In recent months, some of the Internet biggest names have put their weight behind this big idea, including Facebook, Microsoft, and Google. And countless others are pushing the same notion, including startups like Kasisto and the New York-based GoButler. The idea is that we’ll soon use messaging apps—like Messenger, Slack, Telegram, and Skype—to communicate not only with our friends and family, but with all sorts of Internet services. Without leaving our favorite messaging app, the thinking goes, we’ll hail rides from Uber, book plane flights from United, and, yes, check in on our bank accounts—all in a wonderfully conversational way.

But here’s the rub: artificial intelligence hasn’t quite progressed to the point where it really carry on a conversation—where it can always give us what we’re asking for. If you’ve used Siri—or any other smartphone digital assistant—you know this. And though people use messaging apps to interact with Internet services in Asia—particularly China—the rest of the world isn’t necessarily geared towards this kind of thing. At least not yet.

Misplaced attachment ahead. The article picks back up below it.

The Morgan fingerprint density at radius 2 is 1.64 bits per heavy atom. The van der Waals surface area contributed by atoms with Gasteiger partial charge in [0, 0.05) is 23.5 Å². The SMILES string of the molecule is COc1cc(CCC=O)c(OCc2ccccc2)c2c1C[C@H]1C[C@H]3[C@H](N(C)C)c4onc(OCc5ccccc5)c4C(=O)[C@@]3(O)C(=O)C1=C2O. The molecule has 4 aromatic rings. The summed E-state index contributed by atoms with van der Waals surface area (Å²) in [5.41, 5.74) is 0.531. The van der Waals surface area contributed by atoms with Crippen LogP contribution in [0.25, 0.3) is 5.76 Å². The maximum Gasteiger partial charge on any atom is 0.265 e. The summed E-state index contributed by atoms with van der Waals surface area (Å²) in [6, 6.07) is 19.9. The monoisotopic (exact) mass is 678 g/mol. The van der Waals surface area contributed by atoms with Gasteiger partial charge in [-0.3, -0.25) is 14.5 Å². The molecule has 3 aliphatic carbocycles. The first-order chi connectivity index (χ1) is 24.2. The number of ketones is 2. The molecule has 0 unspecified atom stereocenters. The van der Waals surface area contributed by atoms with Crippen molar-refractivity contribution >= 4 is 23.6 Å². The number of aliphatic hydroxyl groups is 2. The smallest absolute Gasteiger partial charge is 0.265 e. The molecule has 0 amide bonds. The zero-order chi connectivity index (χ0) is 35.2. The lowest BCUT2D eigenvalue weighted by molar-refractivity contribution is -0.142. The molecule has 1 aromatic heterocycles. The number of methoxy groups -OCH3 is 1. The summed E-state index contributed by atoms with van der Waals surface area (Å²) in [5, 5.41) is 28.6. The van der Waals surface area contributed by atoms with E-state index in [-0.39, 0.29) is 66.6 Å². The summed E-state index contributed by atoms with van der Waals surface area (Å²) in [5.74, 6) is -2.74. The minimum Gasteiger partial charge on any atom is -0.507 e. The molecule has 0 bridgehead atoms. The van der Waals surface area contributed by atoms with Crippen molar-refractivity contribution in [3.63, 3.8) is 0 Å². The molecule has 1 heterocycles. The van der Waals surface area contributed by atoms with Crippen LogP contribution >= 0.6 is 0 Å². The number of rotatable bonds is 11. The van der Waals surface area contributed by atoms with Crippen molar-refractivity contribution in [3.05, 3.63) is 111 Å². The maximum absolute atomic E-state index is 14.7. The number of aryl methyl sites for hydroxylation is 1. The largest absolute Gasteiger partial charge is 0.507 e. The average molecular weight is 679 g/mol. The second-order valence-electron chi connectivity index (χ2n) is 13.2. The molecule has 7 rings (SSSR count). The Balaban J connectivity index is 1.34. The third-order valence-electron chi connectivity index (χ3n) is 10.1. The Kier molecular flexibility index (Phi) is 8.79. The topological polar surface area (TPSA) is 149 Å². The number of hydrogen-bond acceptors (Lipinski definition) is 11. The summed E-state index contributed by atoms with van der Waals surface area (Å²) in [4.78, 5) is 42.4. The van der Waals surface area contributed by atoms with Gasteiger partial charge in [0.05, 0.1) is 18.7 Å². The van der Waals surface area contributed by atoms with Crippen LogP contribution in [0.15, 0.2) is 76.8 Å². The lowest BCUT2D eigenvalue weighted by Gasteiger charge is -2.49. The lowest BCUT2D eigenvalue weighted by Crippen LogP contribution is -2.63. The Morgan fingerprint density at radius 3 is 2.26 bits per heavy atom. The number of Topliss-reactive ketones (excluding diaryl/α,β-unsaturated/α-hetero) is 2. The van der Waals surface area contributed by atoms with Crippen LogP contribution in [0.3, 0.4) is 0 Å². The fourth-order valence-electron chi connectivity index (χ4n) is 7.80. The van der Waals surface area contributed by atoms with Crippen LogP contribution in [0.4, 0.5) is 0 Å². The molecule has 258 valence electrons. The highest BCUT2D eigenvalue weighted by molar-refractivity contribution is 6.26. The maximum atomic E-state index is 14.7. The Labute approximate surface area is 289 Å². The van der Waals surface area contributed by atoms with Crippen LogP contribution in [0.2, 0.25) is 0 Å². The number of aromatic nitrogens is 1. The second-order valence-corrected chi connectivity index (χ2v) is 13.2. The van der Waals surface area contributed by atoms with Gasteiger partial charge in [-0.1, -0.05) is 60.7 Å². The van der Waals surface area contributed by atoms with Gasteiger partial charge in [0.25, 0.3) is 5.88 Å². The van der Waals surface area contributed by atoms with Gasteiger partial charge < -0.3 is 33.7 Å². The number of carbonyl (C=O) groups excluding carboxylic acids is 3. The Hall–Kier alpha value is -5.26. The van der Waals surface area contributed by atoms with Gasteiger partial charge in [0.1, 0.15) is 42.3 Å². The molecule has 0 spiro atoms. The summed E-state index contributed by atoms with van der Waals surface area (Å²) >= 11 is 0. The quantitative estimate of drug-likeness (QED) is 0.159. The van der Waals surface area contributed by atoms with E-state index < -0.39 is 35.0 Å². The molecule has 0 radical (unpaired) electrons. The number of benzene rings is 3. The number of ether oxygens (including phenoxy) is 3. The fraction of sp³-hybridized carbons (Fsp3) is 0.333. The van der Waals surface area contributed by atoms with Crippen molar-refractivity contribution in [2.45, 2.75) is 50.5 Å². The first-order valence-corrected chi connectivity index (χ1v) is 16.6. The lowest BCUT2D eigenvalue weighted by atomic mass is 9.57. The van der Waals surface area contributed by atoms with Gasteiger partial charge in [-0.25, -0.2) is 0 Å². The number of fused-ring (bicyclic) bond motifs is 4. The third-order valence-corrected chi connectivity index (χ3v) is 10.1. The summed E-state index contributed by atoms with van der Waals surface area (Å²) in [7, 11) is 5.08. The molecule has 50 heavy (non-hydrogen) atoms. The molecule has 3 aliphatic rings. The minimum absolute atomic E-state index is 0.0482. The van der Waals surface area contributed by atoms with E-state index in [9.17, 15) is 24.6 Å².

I must admit: I felt uneasy installing MyKai. I’m hardly unfamiliar with the latest in AI and other smartphone tech, but as I linked an independent, ostensibly intelligent service to my bank account, I couldn’t help but question the decision. That’s not necessarily rational. For the most part, MyKai just reads bank balances and statements. But this is my money we’re talking about. I’m giving up the password to my banking app. And MyKai goes on to ask if I’m interested in connecting to Venmo, so I easily send money to people too. With a startup—or indeed any company—all this gives you pause. But it’s also where the Internet is moving. So I installed MyKai, linking it to my Facebook Messenger app, and I started chatting.